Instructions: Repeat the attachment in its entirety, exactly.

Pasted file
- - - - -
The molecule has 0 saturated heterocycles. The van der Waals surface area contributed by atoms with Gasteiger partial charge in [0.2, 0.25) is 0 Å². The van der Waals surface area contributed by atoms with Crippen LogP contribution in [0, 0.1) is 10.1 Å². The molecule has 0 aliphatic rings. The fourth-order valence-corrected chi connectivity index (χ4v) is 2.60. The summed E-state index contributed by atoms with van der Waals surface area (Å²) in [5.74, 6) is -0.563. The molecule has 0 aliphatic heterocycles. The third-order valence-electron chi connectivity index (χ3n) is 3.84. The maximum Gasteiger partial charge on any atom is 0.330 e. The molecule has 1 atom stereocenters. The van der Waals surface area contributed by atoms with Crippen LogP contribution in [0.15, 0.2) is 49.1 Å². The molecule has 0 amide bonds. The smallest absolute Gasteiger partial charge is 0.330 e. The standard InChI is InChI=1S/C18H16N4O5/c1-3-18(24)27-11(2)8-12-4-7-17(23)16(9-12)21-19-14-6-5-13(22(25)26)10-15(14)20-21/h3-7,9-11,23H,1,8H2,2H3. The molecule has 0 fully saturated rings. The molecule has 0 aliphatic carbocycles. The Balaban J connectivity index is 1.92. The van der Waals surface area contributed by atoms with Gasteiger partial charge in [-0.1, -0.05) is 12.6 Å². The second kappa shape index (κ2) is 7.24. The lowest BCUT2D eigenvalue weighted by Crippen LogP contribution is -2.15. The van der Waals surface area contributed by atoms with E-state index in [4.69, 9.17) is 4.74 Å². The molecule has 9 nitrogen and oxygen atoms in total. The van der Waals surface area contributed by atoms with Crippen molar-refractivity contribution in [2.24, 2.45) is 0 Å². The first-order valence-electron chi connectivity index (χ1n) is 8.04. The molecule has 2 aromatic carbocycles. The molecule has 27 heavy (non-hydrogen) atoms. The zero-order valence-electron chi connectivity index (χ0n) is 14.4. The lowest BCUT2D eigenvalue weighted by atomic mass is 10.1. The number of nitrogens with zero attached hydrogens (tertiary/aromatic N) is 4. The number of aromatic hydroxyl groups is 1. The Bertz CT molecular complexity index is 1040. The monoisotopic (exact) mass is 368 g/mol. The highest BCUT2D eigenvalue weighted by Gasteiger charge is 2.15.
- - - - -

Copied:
The molecule has 0 saturated heterocycles. The van der Waals surface area contributed by atoms with Gasteiger partial charge in [0.2, 0.25) is 0 Å². The van der Waals surface area contributed by atoms with Crippen LogP contribution in [0, 0.1) is 10.1 Å². The molecule has 0 aliphatic rings. The fourth-order valence-corrected chi connectivity index (χ4v) is 2.60. The summed E-state index contributed by atoms with van der Waals surface area (Å²) in [5.74, 6) is -0.563. The molecule has 0 aliphatic heterocycles. The third-order valence-electron chi connectivity index (χ3n) is 3.84. The maximum Gasteiger partial charge on any atom is 0.330 e. The molecule has 1 atom stereocenters. The van der Waals surface area contributed by atoms with Crippen LogP contribution in [0.15, 0.2) is 49.1 Å². The molecule has 0 amide bonds. The smallest absolute Gasteiger partial charge is 0.330 e. The standard InChI is InChI=1S/C18H16N4O5/c1-3-18(24)27-11(2)8-12-4-7-17(23)16(9-12)21-19-14-6-5-13(22(25)26)10-15(14)20-21/h3-7,9-11,23H,1,8H2,2H3. The molecule has 0 fully saturated rings. The molecule has 0 aliphatic carbocycles. The Balaban J connectivity index is 1.92. The van der Waals surface area contributed by atoms with Gasteiger partial charge in [-0.1, -0.05) is 12.6 Å². The second kappa shape index (κ2) is 7.24. The lowest BCUT2D eigenvalue weighted by Crippen LogP contribution is -2.15. The van der Waals surface area contributed by atoms with E-state index in [4.69, 9.17) is 4.74 Å². The molecule has 9 nitrogen and oxygen atoms in total. The van der Waals surface area contributed by atoms with Crippen molar-refractivity contribution in [2.24, 2.45) is 0 Å². The first-order valence-electron chi connectivity index (χ1n) is 8.04. The molecule has 2 aromatic carbocycles. The molecule has 27 heavy (non-hydrogen) atoms. The zero-order valence-electron chi connectivity index (χ0n) is 14.4. The lowest BCUT2D eigenvalue weighted by atomic mass is 10.1. The number of nitrogens with zero attached hydrogens (tertiary/aromatic N) is 4. The number of aromatic hydroxyl groups is 1. The Bertz CT molecular complexity index is 1040. The monoisotopic (exact) mass is 368 g/mol. The highest BCUT2D eigenvalue weighted by Gasteiger charge is 2.15.